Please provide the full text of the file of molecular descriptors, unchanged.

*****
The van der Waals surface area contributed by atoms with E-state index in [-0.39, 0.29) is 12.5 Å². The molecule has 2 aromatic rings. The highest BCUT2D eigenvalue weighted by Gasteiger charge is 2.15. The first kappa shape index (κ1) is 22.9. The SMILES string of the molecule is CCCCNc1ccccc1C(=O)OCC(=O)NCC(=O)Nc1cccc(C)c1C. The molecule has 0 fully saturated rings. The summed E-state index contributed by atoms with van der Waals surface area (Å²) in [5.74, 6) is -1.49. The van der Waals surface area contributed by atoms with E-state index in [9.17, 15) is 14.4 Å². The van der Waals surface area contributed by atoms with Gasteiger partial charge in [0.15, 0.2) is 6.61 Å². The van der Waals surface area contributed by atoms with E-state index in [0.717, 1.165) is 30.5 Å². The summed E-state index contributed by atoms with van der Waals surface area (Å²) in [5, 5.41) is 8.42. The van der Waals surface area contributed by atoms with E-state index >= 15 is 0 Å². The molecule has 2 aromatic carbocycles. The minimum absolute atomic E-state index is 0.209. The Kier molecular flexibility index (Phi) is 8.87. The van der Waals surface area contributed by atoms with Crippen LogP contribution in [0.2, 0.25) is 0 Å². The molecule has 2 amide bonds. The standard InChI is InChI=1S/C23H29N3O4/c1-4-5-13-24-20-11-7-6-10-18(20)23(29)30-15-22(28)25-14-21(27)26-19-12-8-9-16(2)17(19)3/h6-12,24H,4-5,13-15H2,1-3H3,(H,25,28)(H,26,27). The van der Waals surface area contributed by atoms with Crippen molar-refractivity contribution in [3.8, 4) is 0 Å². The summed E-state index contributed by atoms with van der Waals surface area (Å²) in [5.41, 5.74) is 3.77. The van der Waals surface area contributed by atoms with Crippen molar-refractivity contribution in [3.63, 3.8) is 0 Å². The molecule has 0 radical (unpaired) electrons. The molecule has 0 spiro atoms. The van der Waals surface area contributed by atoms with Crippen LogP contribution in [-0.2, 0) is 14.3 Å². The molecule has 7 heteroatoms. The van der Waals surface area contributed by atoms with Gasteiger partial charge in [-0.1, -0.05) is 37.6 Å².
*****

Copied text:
The van der Waals surface area contributed by atoms with E-state index in [-0.39, 0.29) is 12.5 Å². The molecule has 2 aromatic rings. The highest BCUT2D eigenvalue weighted by Gasteiger charge is 2.15. The first kappa shape index (κ1) is 22.9. The SMILES string of the molecule is CCCCNc1ccccc1C(=O)OCC(=O)NCC(=O)Nc1cccc(C)c1C. The molecule has 0 fully saturated rings. The summed E-state index contributed by atoms with van der Waals surface area (Å²) in [5.74, 6) is -1.49. The van der Waals surface area contributed by atoms with E-state index in [9.17, 15) is 14.4 Å². The van der Waals surface area contributed by atoms with Gasteiger partial charge in [0.15, 0.2) is 6.61 Å². The van der Waals surface area contributed by atoms with E-state index in [0.717, 1.165) is 30.5 Å². The summed E-state index contributed by atoms with van der Waals surface area (Å²) in [5, 5.41) is 8.42. The van der Waals surface area contributed by atoms with E-state index >= 15 is 0 Å². The molecule has 2 aromatic carbocycles. The minimum absolute atomic E-state index is 0.209. The Kier molecular flexibility index (Phi) is 8.87. The van der Waals surface area contributed by atoms with Crippen LogP contribution in [0.2, 0.25) is 0 Å². The molecule has 2 amide bonds. The standard InChI is InChI=1S/C23H29N3O4/c1-4-5-13-24-20-11-7-6-10-18(20)23(29)30-15-22(28)25-14-21(27)26-19-12-8-9-16(2)17(19)3/h6-12,24H,4-5,13-15H2,1-3H3,(H,25,28)(H,26,27). The van der Waals surface area contributed by atoms with Crippen molar-refractivity contribution in [3.8, 4) is 0 Å². The summed E-state index contributed by atoms with van der Waals surface area (Å²) in [5.41, 5.74) is 3.77. The van der Waals surface area contributed by atoms with Crippen molar-refractivity contribution in [3.63, 3.8) is 0 Å². The molecule has 0 radical (unpaired) electrons. The molecule has 0 spiro atoms. The van der Waals surface area contributed by atoms with Crippen LogP contribution in [-0.2, 0) is 14.3 Å². The molecule has 7 heteroatoms. The van der Waals surface area contributed by atoms with Gasteiger partial charge in [-0.1, -0.05) is 37.6 Å².